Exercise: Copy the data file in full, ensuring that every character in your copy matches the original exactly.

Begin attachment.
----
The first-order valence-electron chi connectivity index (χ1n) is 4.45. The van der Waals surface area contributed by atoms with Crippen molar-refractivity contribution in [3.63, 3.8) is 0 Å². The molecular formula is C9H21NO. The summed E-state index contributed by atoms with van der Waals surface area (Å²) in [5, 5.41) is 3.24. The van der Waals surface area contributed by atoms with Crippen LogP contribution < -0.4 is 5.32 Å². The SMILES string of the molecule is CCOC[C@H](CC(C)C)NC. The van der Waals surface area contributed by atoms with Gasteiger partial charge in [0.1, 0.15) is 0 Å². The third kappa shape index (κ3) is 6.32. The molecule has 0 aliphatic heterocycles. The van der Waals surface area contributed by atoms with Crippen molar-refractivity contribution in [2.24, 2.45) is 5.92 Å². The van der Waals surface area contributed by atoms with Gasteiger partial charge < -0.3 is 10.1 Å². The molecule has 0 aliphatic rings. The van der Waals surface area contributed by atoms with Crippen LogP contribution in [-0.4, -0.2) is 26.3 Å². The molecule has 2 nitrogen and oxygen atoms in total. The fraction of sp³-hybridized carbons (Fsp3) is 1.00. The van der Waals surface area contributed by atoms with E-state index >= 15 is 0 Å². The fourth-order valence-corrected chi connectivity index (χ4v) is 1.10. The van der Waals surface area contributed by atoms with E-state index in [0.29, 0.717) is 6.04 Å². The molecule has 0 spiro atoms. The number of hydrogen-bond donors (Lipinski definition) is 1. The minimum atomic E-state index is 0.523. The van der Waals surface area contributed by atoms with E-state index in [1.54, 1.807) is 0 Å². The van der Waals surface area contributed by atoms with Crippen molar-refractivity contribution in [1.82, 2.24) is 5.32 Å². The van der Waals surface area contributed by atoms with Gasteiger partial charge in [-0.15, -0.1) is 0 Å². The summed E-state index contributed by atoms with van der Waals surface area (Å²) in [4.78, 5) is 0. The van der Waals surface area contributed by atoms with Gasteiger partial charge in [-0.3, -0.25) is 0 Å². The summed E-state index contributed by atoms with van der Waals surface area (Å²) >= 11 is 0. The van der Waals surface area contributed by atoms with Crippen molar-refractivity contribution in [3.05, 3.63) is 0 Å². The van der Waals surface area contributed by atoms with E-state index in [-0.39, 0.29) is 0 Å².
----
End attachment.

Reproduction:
The first-order valence-electron chi connectivity index (χ1n) is 4.45. The van der Waals surface area contributed by atoms with Crippen molar-refractivity contribution in [3.63, 3.8) is 0 Å². The molecular formula is C9H21NO. The summed E-state index contributed by atoms with van der Waals surface area (Å²) in [5, 5.41) is 3.24. The van der Waals surface area contributed by atoms with Crippen LogP contribution < -0.4 is 5.32 Å². The SMILES string of the molecule is CCOC[C@H](CC(C)C)NC. The van der Waals surface area contributed by atoms with Gasteiger partial charge in [0.1, 0.15) is 0 Å². The third kappa shape index (κ3) is 6.32. The molecule has 0 aliphatic heterocycles. The van der Waals surface area contributed by atoms with Crippen molar-refractivity contribution in [2.24, 2.45) is 5.92 Å². The van der Waals surface area contributed by atoms with Gasteiger partial charge < -0.3 is 10.1 Å². The molecule has 0 aliphatic rings. The van der Waals surface area contributed by atoms with Crippen LogP contribution in [-0.4, -0.2) is 26.3 Å². The molecule has 2 nitrogen and oxygen atoms in total. The fraction of sp³-hybridized carbons (Fsp3) is 1.00. The van der Waals surface area contributed by atoms with E-state index >= 15 is 0 Å². The fourth-order valence-corrected chi connectivity index (χ4v) is 1.10. The van der Waals surface area contributed by atoms with E-state index in [0.29, 0.717) is 6.04 Å². The molecule has 0 spiro atoms. The number of hydrogen-bond donors (Lipinski definition) is 1. The minimum atomic E-state index is 0.523. The van der Waals surface area contributed by atoms with E-state index in [1.54, 1.807) is 0 Å². The van der Waals surface area contributed by atoms with Crippen molar-refractivity contribution in [1.82, 2.24) is 5.32 Å². The van der Waals surface area contributed by atoms with Gasteiger partial charge in [-0.15, -0.1) is 0 Å². The summed E-state index contributed by atoms with van der Waals surface area (Å²) in [4.78, 5) is 0. The van der Waals surface area contributed by atoms with Gasteiger partial charge in [-0.3, -0.25) is 0 Å². The summed E-state index contributed by atoms with van der Waals surface area (Å²) >= 11 is 0. The van der Waals surface area contributed by atoms with Crippen molar-refractivity contribution in [3.05, 3.63) is 0 Å². The van der Waals surface area contributed by atoms with E-state index in [-0.39, 0.29) is 0 Å².